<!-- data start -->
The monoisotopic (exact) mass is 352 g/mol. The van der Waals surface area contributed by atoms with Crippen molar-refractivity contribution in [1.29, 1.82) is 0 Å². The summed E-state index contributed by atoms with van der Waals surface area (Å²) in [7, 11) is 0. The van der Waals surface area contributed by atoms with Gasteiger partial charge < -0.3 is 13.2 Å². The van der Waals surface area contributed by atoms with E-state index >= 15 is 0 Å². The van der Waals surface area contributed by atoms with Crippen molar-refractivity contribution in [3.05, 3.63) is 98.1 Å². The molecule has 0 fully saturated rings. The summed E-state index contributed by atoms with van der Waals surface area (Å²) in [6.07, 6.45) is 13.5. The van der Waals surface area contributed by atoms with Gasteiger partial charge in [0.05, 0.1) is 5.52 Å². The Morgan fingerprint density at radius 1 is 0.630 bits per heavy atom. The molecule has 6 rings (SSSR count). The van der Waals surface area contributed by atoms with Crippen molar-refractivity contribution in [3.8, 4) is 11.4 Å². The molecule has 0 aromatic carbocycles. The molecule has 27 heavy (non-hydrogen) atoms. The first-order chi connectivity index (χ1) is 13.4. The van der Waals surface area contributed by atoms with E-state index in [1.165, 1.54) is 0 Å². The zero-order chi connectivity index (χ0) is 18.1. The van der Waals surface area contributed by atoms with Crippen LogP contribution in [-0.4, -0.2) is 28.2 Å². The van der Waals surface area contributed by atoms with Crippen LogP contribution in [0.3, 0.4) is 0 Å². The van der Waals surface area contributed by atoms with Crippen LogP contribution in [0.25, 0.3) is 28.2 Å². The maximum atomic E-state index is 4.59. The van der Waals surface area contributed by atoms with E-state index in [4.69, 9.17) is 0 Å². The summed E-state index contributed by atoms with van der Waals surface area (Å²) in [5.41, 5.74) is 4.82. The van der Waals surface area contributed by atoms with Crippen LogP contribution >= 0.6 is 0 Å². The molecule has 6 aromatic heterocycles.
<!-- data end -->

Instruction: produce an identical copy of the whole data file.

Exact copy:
The monoisotopic (exact) mass is 352 g/mol. The van der Waals surface area contributed by atoms with Crippen molar-refractivity contribution in [1.29, 1.82) is 0 Å². The summed E-state index contributed by atoms with van der Waals surface area (Å²) in [7, 11) is 0. The van der Waals surface area contributed by atoms with Gasteiger partial charge < -0.3 is 13.2 Å². The van der Waals surface area contributed by atoms with E-state index >= 15 is 0 Å². The van der Waals surface area contributed by atoms with Crippen molar-refractivity contribution in [3.05, 3.63) is 98.1 Å². The molecule has 0 fully saturated rings. The summed E-state index contributed by atoms with van der Waals surface area (Å²) in [6.07, 6.45) is 13.5. The van der Waals surface area contributed by atoms with Gasteiger partial charge in [0.05, 0.1) is 5.52 Å². The Morgan fingerprint density at radius 1 is 0.630 bits per heavy atom. The molecule has 6 rings (SSSR count). The van der Waals surface area contributed by atoms with Crippen molar-refractivity contribution in [3.8, 4) is 11.4 Å². The molecule has 0 aromatic carbocycles. The molecule has 27 heavy (non-hydrogen) atoms. The first-order chi connectivity index (χ1) is 13.4. The van der Waals surface area contributed by atoms with E-state index in [1.165, 1.54) is 0 Å². The zero-order chi connectivity index (χ0) is 18.1. The van der Waals surface area contributed by atoms with Crippen LogP contribution in [-0.4, -0.2) is 28.2 Å². The van der Waals surface area contributed by atoms with Crippen LogP contribution in [0.3, 0.4) is 0 Å². The van der Waals surface area contributed by atoms with Crippen LogP contribution in [0.25, 0.3) is 28.2 Å². The maximum atomic E-state index is 4.59. The van der Waals surface area contributed by atoms with E-state index in [4.69, 9.17) is 0 Å². The summed E-state index contributed by atoms with van der Waals surface area (Å²) in [5.41, 5.74) is 4.82. The van der Waals surface area contributed by atoms with Crippen LogP contribution >= 0.6 is 0 Å². The molecule has 6 aromatic heterocycles.